Importantly, this does not reflect the price you will likely pay based on your income bracket.
What is the price of room and board at C of I?
The cost of rooming and dorms at C of I is $4460
The cost of meals at C of I is $4732.
C of I does not fully report room and boarding charges.
How can I afford C of I?
You should use a variety of financial tools to offset the cost of C of I.
It’s easy to lose track of all the assets at your disposal, but the most common can be categorized into grants, loans, and scholarships.
At The College of Idaho, 0.3044% of students receive a pell grant. Furthermore, 0.6956% of students borrow federal student loans to help pay for the school.
If you will use student loans to help pay for C of I, these providers below all work with C of I students.
How much will I pay for C of I?
This is the million dollar question - literally! C of I students pay a variety of prices to attend the institution, as you already know. A very easy way to determine an average price you can expect to pay is by using your average family income and comparing it to the table below.
For additional insight, try using the The College of Idaho net price calculator.
|Family Annual Income||Average Net Price for C of I|
|$0 - 30,000||19589|
|$30,001 - 48,000||20773|
|$48,001 - 75,000||23487|
|$75,001 - 110,000||23312|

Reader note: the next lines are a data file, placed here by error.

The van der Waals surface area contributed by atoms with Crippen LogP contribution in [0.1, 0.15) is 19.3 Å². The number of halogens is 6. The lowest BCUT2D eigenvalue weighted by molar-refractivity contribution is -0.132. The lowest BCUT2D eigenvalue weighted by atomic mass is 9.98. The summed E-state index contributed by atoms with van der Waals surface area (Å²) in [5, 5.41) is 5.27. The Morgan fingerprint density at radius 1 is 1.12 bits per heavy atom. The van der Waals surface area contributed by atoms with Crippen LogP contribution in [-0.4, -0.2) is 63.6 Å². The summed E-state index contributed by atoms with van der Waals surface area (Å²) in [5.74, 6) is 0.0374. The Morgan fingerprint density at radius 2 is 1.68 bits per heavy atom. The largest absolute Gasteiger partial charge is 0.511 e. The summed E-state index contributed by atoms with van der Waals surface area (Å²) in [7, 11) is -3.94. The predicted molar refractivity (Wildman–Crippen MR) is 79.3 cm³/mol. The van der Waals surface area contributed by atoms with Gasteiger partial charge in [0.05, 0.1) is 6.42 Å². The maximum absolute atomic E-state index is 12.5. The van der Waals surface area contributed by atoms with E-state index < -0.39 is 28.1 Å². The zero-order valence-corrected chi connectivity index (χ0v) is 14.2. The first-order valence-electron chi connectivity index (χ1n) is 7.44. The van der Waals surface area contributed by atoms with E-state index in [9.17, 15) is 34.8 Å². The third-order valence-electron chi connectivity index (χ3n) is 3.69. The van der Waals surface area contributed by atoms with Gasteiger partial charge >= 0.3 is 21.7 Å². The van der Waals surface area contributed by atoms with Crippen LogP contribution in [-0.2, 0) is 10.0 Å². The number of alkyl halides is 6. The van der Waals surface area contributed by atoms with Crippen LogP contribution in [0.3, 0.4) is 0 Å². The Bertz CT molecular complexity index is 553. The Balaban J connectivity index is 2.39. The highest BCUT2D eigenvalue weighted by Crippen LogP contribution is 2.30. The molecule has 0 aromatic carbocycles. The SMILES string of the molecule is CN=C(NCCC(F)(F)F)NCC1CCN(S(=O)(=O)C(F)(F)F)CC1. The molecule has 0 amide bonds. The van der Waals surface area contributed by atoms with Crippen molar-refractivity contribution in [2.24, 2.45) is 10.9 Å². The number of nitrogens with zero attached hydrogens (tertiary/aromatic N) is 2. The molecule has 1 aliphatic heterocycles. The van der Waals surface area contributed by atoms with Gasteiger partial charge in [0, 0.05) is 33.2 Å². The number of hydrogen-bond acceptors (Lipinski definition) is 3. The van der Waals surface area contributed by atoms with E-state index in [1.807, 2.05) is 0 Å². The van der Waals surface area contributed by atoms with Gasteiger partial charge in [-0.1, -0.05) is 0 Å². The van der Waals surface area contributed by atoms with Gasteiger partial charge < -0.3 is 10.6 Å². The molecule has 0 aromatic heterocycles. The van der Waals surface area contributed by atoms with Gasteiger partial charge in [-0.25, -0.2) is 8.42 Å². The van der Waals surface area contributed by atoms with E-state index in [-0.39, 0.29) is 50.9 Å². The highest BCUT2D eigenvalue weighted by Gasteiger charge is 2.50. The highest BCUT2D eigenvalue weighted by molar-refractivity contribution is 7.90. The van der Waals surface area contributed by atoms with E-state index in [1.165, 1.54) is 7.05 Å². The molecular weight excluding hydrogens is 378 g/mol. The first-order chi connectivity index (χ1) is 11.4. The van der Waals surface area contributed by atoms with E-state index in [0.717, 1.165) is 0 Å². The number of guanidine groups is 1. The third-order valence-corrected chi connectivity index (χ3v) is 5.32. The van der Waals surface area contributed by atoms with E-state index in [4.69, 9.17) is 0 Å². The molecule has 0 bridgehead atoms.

How much debt will I graduate with from C of I?
Beyond the years you plan on spending at The College of Idaho, the financial repercussions of C of I tuition will stay with you for awhile, especially if you take out loans to finance the education.
The median debt for students who have completed a degree at C of I is $25000.0. We can break down this number further by household income and student type (see where you might fit in):
|Family Income and Student Types||Median Debt from C of I|
|$0 - 30,000 Family income||17750.0|
|$30,001 - 75,000 Family income||24000.0|
|$75,000+ Family income||16750.0|
|The median debt for Pell students||21315.0|
|The median debt for female students||21000.0|
|The median debt for male students||17500.0|
|The median debt for first-generation students||20500.0|
Is C of I worth the cost?
Going to college is an investment, and like all investments, you should look at the ROI of attending The College of Idaho.
Luckily, we can provide some insightful data to help determine whether or not C of I is worth the cost by examining what past graduates are earning now.
The average salary of students who were working six years after graduating from C of I is $31700 (the median is $30400).
After 8 years, the average salary for C of I graduates is $N/A.
10 years out, the average salary for C of I graduates is $47300.